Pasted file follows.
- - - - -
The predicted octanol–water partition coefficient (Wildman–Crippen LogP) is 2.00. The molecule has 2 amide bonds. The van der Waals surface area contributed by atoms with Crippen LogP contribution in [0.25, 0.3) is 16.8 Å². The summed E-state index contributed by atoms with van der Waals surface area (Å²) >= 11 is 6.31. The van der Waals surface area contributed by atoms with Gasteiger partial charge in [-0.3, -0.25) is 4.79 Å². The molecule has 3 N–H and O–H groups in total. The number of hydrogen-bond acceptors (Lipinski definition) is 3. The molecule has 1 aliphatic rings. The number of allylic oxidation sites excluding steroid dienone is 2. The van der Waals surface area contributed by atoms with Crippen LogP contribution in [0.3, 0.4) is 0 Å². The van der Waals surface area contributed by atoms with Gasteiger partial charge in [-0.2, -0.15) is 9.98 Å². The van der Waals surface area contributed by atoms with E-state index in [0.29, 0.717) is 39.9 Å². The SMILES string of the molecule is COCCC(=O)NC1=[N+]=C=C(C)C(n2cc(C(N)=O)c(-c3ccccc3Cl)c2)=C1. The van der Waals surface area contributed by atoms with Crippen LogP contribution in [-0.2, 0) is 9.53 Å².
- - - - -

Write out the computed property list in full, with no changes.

The predicted octanol–water partition coefficient (Wildman–Crippen LogP) is 2.00. The molecule has 2 amide bonds. The van der Waals surface area contributed by atoms with Crippen LogP contribution in [0.25, 0.3) is 16.8 Å². The summed E-state index contributed by atoms with van der Waals surface area (Å²) >= 11 is 6.31. The van der Waals surface area contributed by atoms with Gasteiger partial charge in [-0.3, -0.25) is 4.79 Å². The molecule has 3 N–H and O–H groups in total. The number of hydrogen-bond acceptors (Lipinski definition) is 3. The molecule has 1 aliphatic rings. The number of allylic oxidation sites excluding steroid dienone is 2. The van der Waals surface area contributed by atoms with Crippen LogP contribution in [0.3, 0.4) is 0 Å². The van der Waals surface area contributed by atoms with Gasteiger partial charge in [-0.2, -0.15) is 9.98 Å². The van der Waals surface area contributed by atoms with E-state index in [0.29, 0.717) is 39.9 Å². The SMILES string of the molecule is COCCC(=O)NC1=[N+]=C=C(C)C(n2cc(C(N)=O)c(-c3ccccc3Cl)c2)=C1. The van der Waals surface area contributed by atoms with Crippen LogP contribution in [-0.2, 0) is 9.53 Å².